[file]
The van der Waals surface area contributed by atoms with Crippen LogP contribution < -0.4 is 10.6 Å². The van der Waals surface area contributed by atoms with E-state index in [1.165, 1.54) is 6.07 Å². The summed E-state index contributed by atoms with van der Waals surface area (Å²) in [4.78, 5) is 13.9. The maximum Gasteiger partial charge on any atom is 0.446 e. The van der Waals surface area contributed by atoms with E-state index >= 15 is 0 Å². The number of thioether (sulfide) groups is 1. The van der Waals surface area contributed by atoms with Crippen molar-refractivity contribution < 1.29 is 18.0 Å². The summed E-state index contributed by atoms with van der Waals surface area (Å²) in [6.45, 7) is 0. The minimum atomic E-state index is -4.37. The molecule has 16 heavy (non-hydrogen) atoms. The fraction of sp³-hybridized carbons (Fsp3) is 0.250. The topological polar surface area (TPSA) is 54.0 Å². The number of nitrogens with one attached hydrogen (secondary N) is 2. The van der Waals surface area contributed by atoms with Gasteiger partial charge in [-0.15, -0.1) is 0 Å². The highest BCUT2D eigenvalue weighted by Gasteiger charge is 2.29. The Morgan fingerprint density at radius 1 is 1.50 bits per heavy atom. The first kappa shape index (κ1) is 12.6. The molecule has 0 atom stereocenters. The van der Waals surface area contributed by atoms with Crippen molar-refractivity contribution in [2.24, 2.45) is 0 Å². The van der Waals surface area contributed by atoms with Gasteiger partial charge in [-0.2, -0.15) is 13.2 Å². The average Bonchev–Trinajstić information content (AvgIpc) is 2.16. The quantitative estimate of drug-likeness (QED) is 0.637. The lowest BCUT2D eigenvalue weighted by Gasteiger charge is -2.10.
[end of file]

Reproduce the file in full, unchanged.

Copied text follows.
The van der Waals surface area contributed by atoms with Crippen LogP contribution < -0.4 is 10.6 Å². The van der Waals surface area contributed by atoms with E-state index in [1.165, 1.54) is 6.07 Å². The summed E-state index contributed by atoms with van der Waals surface area (Å²) in [4.78, 5) is 13.9. The maximum Gasteiger partial charge on any atom is 0.446 e. The van der Waals surface area contributed by atoms with E-state index >= 15 is 0 Å². The number of thioether (sulfide) groups is 1. The van der Waals surface area contributed by atoms with Crippen molar-refractivity contribution < 1.29 is 18.0 Å². The summed E-state index contributed by atoms with van der Waals surface area (Å²) in [6.45, 7) is 0. The minimum atomic E-state index is -4.37. The molecule has 16 heavy (non-hydrogen) atoms. The fraction of sp³-hybridized carbons (Fsp3) is 0.250. The topological polar surface area (TPSA) is 54.0 Å². The number of nitrogens with one attached hydrogen (secondary N) is 2. The van der Waals surface area contributed by atoms with Gasteiger partial charge in [-0.15, -0.1) is 0 Å². The highest BCUT2D eigenvalue weighted by Gasteiger charge is 2.29. The Morgan fingerprint density at radius 1 is 1.50 bits per heavy atom. The first kappa shape index (κ1) is 12.6. The molecule has 0 atom stereocenters. The van der Waals surface area contributed by atoms with Crippen molar-refractivity contribution in [2.24, 2.45) is 0 Å². The van der Waals surface area contributed by atoms with Gasteiger partial charge in [-0.2, -0.15) is 13.2 Å². The average Bonchev–Trinajstić information content (AvgIpc) is 2.16. The quantitative estimate of drug-likeness (QED) is 0.637. The lowest BCUT2D eigenvalue weighted by Gasteiger charge is -2.10.